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DivorceTo Appeal or To Not To Appeal: Statistics

June 5, 2008

In any litigation, in which the court must render an order or judgment, there is a winner and there is a loser. Sometimes, the court will even telegraph its decision, in advance, in order to facilitate a settlement discussion.

Most clients, when informed of an adverse decision (or even the potential for one), will, as a knee jerk reaction invariably say, “Let’s Appeal!” or “If the judge does that, we will appeal.”

Without even addressing the fact that not every decision is appealable, the odds are that an appeal will NOT be successful. To the contrary, most appeals are unsuccessful.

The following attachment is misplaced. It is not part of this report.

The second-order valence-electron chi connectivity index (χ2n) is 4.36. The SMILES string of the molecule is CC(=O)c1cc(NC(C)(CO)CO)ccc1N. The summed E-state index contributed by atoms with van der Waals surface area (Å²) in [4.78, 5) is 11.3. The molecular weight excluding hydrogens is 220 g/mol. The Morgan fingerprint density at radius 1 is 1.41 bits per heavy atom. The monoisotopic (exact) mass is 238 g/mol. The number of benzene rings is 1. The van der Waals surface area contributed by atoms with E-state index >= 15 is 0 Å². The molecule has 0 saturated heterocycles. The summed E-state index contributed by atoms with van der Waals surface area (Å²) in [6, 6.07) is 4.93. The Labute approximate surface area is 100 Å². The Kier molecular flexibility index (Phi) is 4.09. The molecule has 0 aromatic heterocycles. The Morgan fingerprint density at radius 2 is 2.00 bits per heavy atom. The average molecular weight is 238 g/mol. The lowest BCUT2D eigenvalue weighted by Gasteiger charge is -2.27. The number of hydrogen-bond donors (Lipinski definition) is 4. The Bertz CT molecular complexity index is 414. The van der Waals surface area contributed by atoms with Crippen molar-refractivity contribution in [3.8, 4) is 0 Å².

Dick Bailey Service, Inc., an appellate printer, recently sent me statistics it compiled of the appeals submitted to the Appellate Division, Second Department from January through June 20007. Not surprisingly, in 52% of all cases appealed, the trial court’s order or judgment was affirmed (the appeals court agreed with the trial court); sixty two (62%) percent of all matrimonial cases were affirmed.

Less than, one quarter of all cases, but only 14% of the domestic relations cases were reversed. In eleven percent of the cases, the lower court decision was somehow modified.

These statistics illustrate the fact that an appeal in a matrimonial case has only about twenty five (25%) chance of either reversing or modifying the underlying order or judgment.


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